Sometime before midnight, the women take up the unlit wooden torches, leave the apartment and head to the nearby Teufelsberg, singing the whole way. The Teufelsberg  isn’t very high and nobody’s ever met any spirits there. Actually, it’s not much more than a large mound rising on the western outskirts of the city comprised of rubble from the second World War. But the Berliners, always liking to sets their sights high, come here frequently to go strolling and look out over the vast sea of grey houses.

After climbing for some time through the dark woodland, they finally reach the top. It’s just before midnight and on the flat summit countless other women are already waiting, most of them in similar costumes. From every other direction, crowds disguised as witches are making their way up. More than two, three hundred women, young and middle-aged, have gathered under the bleak sky.

For some moments, He Xue gazes about her. When she turns back, Regina has vanished. She searches nearby but her friend is nowhere to be found. Everyone is jostling towards the centre for some reason unknown to He Xue, so she backs out to the edge.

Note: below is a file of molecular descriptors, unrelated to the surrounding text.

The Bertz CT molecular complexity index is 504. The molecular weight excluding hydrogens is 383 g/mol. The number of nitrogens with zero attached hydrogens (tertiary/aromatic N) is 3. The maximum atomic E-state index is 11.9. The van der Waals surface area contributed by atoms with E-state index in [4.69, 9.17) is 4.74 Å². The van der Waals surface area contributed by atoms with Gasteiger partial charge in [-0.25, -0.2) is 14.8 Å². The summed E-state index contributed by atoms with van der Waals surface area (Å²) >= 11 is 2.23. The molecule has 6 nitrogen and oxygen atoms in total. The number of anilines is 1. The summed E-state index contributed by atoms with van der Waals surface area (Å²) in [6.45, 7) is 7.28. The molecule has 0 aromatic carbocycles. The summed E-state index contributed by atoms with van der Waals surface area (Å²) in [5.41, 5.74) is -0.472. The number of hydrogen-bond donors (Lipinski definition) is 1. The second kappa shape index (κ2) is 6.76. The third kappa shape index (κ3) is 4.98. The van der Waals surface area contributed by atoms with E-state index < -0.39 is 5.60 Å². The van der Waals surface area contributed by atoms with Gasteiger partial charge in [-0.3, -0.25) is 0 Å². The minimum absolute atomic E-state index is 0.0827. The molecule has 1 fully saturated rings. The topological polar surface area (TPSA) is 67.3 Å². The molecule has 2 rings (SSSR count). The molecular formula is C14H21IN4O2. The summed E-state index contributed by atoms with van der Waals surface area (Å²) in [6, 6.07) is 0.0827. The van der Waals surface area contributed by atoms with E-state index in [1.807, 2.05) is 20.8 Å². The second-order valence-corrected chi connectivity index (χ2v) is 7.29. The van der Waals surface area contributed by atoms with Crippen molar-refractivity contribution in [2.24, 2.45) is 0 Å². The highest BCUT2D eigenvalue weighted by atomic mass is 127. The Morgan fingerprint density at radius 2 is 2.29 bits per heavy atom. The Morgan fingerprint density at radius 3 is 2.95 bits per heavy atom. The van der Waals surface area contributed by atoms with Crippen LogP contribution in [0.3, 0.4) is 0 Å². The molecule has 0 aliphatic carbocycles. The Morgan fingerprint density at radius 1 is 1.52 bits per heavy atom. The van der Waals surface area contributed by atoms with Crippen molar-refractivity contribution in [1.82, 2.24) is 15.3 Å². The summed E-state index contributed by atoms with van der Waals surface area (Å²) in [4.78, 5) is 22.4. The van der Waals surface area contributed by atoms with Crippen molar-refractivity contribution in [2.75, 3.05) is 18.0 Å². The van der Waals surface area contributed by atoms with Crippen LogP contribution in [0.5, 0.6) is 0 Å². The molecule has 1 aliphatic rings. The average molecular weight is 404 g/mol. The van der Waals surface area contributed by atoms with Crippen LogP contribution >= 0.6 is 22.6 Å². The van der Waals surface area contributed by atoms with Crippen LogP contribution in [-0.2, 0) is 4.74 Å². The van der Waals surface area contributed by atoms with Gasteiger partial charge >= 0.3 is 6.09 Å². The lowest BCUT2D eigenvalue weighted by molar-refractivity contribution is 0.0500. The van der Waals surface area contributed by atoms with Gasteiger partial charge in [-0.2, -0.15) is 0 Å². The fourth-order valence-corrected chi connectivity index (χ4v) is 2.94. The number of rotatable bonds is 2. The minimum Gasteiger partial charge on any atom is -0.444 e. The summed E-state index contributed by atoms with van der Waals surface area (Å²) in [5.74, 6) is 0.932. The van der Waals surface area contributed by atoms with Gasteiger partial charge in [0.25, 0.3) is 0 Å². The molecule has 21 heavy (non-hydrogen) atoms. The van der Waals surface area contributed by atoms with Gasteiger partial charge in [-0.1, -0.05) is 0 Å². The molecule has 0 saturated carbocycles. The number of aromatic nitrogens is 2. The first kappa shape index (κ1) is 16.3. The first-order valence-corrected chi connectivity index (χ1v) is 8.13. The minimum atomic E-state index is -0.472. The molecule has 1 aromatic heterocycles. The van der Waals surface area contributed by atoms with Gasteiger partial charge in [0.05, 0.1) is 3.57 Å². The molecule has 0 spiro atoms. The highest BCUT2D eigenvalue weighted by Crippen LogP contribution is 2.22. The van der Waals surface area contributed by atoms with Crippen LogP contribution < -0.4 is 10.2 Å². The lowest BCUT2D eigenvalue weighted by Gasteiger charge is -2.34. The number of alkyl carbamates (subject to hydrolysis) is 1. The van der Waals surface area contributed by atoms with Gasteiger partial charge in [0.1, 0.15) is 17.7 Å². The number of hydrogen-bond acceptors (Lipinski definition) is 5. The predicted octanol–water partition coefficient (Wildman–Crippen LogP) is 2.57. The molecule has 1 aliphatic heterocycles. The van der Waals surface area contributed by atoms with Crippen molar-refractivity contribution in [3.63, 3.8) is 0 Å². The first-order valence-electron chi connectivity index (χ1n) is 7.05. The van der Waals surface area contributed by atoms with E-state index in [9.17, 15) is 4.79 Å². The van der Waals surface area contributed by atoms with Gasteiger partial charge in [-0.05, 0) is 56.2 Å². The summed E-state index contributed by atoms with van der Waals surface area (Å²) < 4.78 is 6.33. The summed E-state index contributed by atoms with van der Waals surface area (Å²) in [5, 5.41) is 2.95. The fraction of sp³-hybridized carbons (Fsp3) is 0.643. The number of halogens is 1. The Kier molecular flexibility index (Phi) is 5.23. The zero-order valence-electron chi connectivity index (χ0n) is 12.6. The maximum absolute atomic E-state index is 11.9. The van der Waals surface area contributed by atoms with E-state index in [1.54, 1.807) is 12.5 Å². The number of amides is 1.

Precisely at midnight, one woman begins to wail. Then all the women on the mountain start shrieking war cries at the tops of their voices. He Xue retreats further. Suddenly the flames from a bonfire in the middle of the clearing surge up into the sky. The women raise their torches and stamp in a circle, hooting and jeering. The summit, just a moment ago still dark, lights up with blazing sparks and glows over the city. Now the Teufelsberg is a mountain of fire. The women whoop, their voices shrill, encircling a group that’s laughing deliriously. It’s as if each has turned into a primeval creature, has waited the whole year for this mad event. As if on this night a year of compulsory service as normal respectable humans is finally over.

Now everyone has begun to dance in a frenzy. Dresses lift and drop in the firelight, long hair whips and swirls around the fantastic faces of the women. The scene is reminiscent of numberless female demons summoning up a catastrophe. He Xue desperately wishes she had a friend by her side, most of all another woman who was Chinese, with whom she could talk with. Maybe then she wouldn’t be shivering as though she had a bout of malaria.